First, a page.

US President Donald Trump has said Iran "appears to be standing down" after it fired missiles at air bases housing US forces in Iraq.
Mr Trump, in a televised address from the White House, said no US or Iraqi lives were lost in the attacks and the bases suffered only minimal damage.
The Irbil and Al Asad bases were attacked early on Wednesday local time.
Iran said it acted in retaliation after the assassination of top Iranian General Qasem Soleimani last week.
The US drone strike targeting him and Iran-backed militia figures in the Iraqi capital Baghdad was a major escalation amid already deteriorating relations between Iran and the US.
Iran's Supreme Leader Ali Khamenei described the missile attacks as a "slap in the face" for the US and called for an end to the American presence in the Middle East.
On Wednesday evening at least two rockets fell in Baghdad's heavily fortified Green Zone, where the US embassy is located. There were no reports of any damage or casualties.
The US attack on Soleimani killed members of pro-Iranian Iraqi militias, who have also said they would seek revenge.
However, US Vice President Mike Pence told CBS News that "intelligence" indicated that Iran had asked its allied militias not to attack US targets.
"We're receiving some encouraging intelligence that Iran is sending messages to those very same militias not to move against American targets or civilians, and we hope that that message continues to echo," Mr Pence told the news channel.
What did Mr Trump say on Wednesday?
The president has previously threatened military action against Iran if it were to target US personnel and bases, but he did not announce any military action, saying Iran's attack had caused no casualties.
"No Americans were harmed in last night's attack by the Iranian regime," he said.
"Iran appears to be standing down, which is a good thing for all parties concerned," he added.
He also said that "American strength, both military and economic, is the best deterrent". "The fact that we have this great military and equipment, however, does not mean we have to use it."
Mr Trump also said the US would immediately impose additional financial and economic sanctions on Iran, which would remain until it "changed its behaviour".
"Iran must abandon its nuclear ambitions and end its support for terrorism," he said.
"The civilised world must send a clear and unified message to the Iranian regime. Your campaign of terror, murder and mayhem will not be tolerated any more. It will not be allowed to go forward."
Back to business as usual?
President Trump's speech was a curious amalgam of threats, bluster - a touch of de-escalation.
Nonetheless he still slapped on more economic sanctions against Tehran. He triumphed in the killing of Gen Soleimani, whom he described as "the world's top terrorist".
But there were essentially three key messages. First, de-escalation. There were no US casualties caused by the Iranian missile strikes. He said that Iran was "standing down", presumably returning its deployed missile forces to their bases. He did not threaten an immediate US response.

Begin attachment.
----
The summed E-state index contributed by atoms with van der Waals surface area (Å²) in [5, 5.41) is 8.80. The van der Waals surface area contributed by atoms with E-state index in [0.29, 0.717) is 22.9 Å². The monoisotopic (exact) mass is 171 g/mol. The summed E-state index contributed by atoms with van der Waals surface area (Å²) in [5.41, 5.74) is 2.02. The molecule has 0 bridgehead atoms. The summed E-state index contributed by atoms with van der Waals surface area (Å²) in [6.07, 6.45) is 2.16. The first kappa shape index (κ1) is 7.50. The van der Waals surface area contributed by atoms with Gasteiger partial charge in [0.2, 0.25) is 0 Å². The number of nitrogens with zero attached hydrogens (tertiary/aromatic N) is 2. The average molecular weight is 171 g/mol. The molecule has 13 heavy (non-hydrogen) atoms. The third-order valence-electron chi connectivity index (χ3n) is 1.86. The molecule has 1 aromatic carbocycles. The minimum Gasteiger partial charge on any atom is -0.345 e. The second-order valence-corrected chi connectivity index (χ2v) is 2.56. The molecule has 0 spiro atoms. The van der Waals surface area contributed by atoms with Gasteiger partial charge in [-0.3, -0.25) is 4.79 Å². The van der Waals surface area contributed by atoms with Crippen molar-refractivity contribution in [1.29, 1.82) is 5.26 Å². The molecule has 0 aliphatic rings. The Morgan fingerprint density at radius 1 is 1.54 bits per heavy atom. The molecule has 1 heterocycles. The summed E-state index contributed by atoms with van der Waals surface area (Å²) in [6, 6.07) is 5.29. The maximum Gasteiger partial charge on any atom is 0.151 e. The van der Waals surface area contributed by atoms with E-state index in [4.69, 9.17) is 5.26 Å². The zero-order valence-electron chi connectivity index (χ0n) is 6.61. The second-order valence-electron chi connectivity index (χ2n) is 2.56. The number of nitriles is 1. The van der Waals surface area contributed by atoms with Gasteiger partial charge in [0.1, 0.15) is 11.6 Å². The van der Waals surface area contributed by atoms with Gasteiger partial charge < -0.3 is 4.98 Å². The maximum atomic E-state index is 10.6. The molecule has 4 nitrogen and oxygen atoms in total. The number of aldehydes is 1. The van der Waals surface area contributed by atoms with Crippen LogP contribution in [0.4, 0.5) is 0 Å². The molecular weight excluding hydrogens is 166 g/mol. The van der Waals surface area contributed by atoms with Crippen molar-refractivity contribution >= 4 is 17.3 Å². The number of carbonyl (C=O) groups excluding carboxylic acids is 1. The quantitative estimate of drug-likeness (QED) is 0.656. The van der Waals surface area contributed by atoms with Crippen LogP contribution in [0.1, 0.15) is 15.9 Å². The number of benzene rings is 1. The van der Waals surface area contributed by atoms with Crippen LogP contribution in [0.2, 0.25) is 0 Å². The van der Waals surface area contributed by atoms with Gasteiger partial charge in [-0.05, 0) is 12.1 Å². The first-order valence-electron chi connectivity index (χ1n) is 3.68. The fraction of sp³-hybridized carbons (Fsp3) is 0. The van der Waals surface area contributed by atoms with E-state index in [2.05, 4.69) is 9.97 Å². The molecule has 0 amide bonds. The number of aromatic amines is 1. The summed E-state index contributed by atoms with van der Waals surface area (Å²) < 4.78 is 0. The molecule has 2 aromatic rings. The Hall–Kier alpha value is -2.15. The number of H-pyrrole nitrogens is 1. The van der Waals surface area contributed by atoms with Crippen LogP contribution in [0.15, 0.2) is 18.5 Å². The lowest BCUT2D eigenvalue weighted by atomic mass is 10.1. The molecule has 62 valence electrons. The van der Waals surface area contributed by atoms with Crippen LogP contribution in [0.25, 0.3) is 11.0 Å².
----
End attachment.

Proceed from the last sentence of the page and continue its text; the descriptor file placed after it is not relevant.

Secondly - the nuclear deal. He called upon the other signatories to the 2015 nuclear agreement - the JCPOA - which the US long ago abandoned, to similarly give it up as a bad job.
Thirdly, stressing US energy independence, he called upon Nato countries "to become much more involved in the Middle East process". This will inevitably be seen as another signal that the US is tiring of its role in the region and THAT will not be welcomed by his allies either in the Middle East or in Nato.
So this was a speech full of Trumpian contradiction and the few references to a brighter future for the Iranian people provided little tangible hope of any new diplomatic initiative. So in the wake of the US drone attack and Iran's missile strikes it appears to be back to business as usual.
What happened in the missile attacks?
A total of 16 missiles were launched from at least three sites in Iran, Defence Secretary Mark Esper said.
At least 11 of them struck the air base in Al Asad, west of Baghdad, and at least one more hit the Irbil base, he said.
Several other missiles landed at some distance from the targets.
The attacks happened at about 02:00 local time on Wednesday (22:30 GMT on Tuesday).
Joint Chiefs Chairman Mark Milley said he believed early warning systems had prevented casualties.
"[What] I believe, based on what I saw and what I know, is that they were intended to cause structural damage, destroy vehicles and equipment and aircraft, and to kill personnel," he said.
The attacks came just hours after the burial of Soleimani, who controlled Iran's proxy forces across the Middle East.
It was the most direct assault by Iran on the US since the seizing of the US embassy in Tehran in 1979.
Just hours after the missile strikes a Ukrainian airliner crashed in Iran shortly after take-off. There is no evidence that the two incidents are linked.
Several airlines have announced they are avoiding both Iranian and Iraqi airspace amid the rising tension.
How did we get here?
The assassination of Soleimani - head of the Revolutionary Guards' elite Quds Force and architect of Iranian policy in the region - took place on 3 January.
The general was regarded as a terrorist by the US government, which says he was responsible for the deaths of hundreds of American troops and was plotting "imminent" attacks.
Iran vowed "severe revenge" for his death. Mr Trump, meanwhile, warned the US would respond in the event of retaliation "perhaps in a disproportionate manner".
Millions of Iranians turned out for the commander's funeral, with mourners chanting "death to America" and "death to Trump".
A stampede at the burial in Soleimani's hometown Kerman killed 50 people and injured 200 more on Tuesday.